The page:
(Reuters Health) - Gun violence in PG-13 movies may be more palatable to parents when it’s seen as justified within the context of the plot, but a new study suggests that many parents would like to shield kids from these scenes until they’re older.
Researchers surveyed 610 parents from across the U.S. with at least one child between the ages of 6 and 17. Parents were randomly assigned to view a series of four 90-second video clips from popular films depicting gun violence under either justified or unjustified conditions, with graphic consequences removed to mimic the level of blood and guts typical in PG-13 movies.
After they saw each clip, parents were asked the same series of questions about their emotional response to the scene, whether the major character was justified in using violence, the appropriate age to view the movie, and whether they would let their own child see it.
Overall, parents were less emotionally upset and more accepting of a child viewing gun violence they perceived as justified, researchers report in Pediatrics.
But most parents also thought even justified violence wasn’t appropriate for children to see until at least age 15, older than the PG-13 rating suggests.
“Even though these (PG-13) movies have more gun violence than R-rated movies, the violence is sanitized regarding the consequences of violence (no blood or suffering) and it is likely to be seen as justified (having noble characters using guns to defend themselves or loved ones),” said lead study author Dan Romer of the Annenberg Public Policy Center at the University of Pennsylvania in Philadelphia.
“The problem is that the rating allows anyone to get into a theater to watch such movies, and it may be teaching children that it’s acceptable to use guns to resolve conflicts,” Romer said by email. “We don’t have direct evidence for that, but with our country having a gun epidemic, it’s a troubling possibility.”
The clips of gun violence came from popular films rated PG-13, meaning they’re not appropriate for children 12 and under, or R, meaning they’re only appropriate for adults.
Researchers classified clips as depicting justified violence when guns were used for things like protection, rescue or self-defense. Violence was classified as unjustified when guns were used in unprovoked attacks or without any underlying reason.
Parents who viewed gun violence they considered justified were more likely to allow their own child to see the movie and were less restrictive about what age it would be acceptable for children, researchers report in Pediatrics.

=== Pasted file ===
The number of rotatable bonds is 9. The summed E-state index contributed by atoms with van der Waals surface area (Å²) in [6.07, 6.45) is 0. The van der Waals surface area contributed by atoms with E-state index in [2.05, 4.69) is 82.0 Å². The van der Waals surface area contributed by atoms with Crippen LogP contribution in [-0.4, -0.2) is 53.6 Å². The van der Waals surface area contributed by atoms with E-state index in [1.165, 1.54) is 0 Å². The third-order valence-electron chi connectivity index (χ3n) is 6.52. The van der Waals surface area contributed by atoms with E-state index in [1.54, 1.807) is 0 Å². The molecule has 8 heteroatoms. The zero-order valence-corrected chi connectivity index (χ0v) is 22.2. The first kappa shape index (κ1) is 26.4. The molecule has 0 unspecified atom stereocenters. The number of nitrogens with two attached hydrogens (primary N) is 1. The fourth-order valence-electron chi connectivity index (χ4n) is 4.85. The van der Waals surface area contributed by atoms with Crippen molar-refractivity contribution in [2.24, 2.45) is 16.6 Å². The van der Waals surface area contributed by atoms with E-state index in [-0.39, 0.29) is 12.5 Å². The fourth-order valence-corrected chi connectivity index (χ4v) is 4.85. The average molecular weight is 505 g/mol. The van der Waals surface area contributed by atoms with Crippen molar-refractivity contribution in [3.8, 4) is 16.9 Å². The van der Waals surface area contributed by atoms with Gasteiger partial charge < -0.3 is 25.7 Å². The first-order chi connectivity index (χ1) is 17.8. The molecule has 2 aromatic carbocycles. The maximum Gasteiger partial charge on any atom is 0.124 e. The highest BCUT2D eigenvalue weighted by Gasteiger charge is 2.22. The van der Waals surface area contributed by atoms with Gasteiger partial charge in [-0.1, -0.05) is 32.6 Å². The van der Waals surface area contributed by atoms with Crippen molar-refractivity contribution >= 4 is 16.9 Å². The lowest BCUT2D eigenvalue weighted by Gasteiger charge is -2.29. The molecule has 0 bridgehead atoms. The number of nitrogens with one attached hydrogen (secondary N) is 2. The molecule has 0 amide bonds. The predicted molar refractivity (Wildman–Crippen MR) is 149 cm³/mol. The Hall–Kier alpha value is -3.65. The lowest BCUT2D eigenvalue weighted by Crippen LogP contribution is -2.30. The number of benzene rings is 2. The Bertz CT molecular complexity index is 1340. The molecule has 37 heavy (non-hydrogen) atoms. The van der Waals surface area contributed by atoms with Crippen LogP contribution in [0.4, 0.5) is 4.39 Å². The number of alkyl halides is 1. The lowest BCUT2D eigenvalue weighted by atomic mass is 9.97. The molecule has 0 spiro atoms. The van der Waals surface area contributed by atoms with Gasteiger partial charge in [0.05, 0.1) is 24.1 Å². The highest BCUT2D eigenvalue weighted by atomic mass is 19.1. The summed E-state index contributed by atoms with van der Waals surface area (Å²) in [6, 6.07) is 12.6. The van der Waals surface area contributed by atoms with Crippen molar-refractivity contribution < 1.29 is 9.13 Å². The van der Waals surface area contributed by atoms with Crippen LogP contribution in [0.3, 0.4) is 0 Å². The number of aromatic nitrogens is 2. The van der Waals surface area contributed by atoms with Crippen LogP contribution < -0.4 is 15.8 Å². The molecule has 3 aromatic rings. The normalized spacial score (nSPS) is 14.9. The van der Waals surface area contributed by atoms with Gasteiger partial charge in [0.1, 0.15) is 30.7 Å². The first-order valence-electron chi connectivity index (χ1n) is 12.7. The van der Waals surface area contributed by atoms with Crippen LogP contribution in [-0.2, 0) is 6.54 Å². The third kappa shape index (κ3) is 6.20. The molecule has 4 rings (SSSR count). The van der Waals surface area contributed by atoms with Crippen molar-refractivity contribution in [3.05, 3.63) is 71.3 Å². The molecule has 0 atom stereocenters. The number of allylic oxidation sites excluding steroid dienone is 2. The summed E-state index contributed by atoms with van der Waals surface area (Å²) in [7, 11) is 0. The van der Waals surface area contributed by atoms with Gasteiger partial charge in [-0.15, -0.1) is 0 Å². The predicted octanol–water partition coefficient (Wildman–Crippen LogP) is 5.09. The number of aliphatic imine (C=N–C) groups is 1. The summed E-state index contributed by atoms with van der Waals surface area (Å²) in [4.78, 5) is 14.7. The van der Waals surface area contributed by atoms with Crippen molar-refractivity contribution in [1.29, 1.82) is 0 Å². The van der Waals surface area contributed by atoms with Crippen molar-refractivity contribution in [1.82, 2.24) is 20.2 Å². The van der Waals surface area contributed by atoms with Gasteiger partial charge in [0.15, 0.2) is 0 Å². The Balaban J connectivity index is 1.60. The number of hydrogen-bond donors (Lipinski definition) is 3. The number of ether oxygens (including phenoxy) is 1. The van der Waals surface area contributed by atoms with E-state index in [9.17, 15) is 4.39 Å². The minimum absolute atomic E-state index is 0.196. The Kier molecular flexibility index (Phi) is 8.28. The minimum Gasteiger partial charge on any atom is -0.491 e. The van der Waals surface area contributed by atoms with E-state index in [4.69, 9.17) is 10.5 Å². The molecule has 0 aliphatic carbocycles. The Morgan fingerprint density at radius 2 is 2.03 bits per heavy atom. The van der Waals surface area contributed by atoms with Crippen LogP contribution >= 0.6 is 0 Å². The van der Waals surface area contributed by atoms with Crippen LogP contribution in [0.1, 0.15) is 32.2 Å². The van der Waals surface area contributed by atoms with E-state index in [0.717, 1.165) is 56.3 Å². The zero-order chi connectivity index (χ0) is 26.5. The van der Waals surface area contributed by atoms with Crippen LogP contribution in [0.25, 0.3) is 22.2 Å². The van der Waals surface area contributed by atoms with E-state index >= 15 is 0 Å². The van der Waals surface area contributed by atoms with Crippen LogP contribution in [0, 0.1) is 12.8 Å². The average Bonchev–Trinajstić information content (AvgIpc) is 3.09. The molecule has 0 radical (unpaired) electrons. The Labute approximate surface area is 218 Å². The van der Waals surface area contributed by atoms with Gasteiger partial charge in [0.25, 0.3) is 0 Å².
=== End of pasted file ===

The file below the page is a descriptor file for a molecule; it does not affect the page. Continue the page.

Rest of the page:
With unjustified violence, parents thought it wasn’t appropriate for children under 16.
While the study wasn’t a controlled experiment designed to prove how children react to violence they see on film, it offers fresh evidence of how parents may think differently about justified versus unjustified gun violence.
Ideally, if parents do let kids watch PG-13 movies, they shouldn’t let children watch alone, said Brad Bushman, a researcher at the Ohio State University in Columbus who wasn’t involved in the study.
“Research has shown that the effects of violent media on children can be reduced if parents discuss it afterwards,” Bushman said by email. “However, if parents do not discuss the violence with their children afterwards, the effects can be worse because the child assumes the violence was perfectly acceptable if the parent said nothing about it.”
In reality, this may be harder said than done, especially because the vast majority of gun violence children see on screens doesn’t happen in movie theaters, said Dr. Dimitri Christakis, director of the Center for Child Health, Behavior & Development at Seattle Children’s Research Institute.
“The notion of parents judging appropriateness of screen violence for children and thereby accompanying them to movies is a bit dated,” Christakis, who wasn’t involved in the study, said by email. “Children have long snuck in to R rated movies with relative ease and now with ready access to streaming it’s virtually impossible for parents to exert much control over what their children watch.”
SOURCE: bit.ly/2GdDPj2 Pediatrics, online May 14, 2018.
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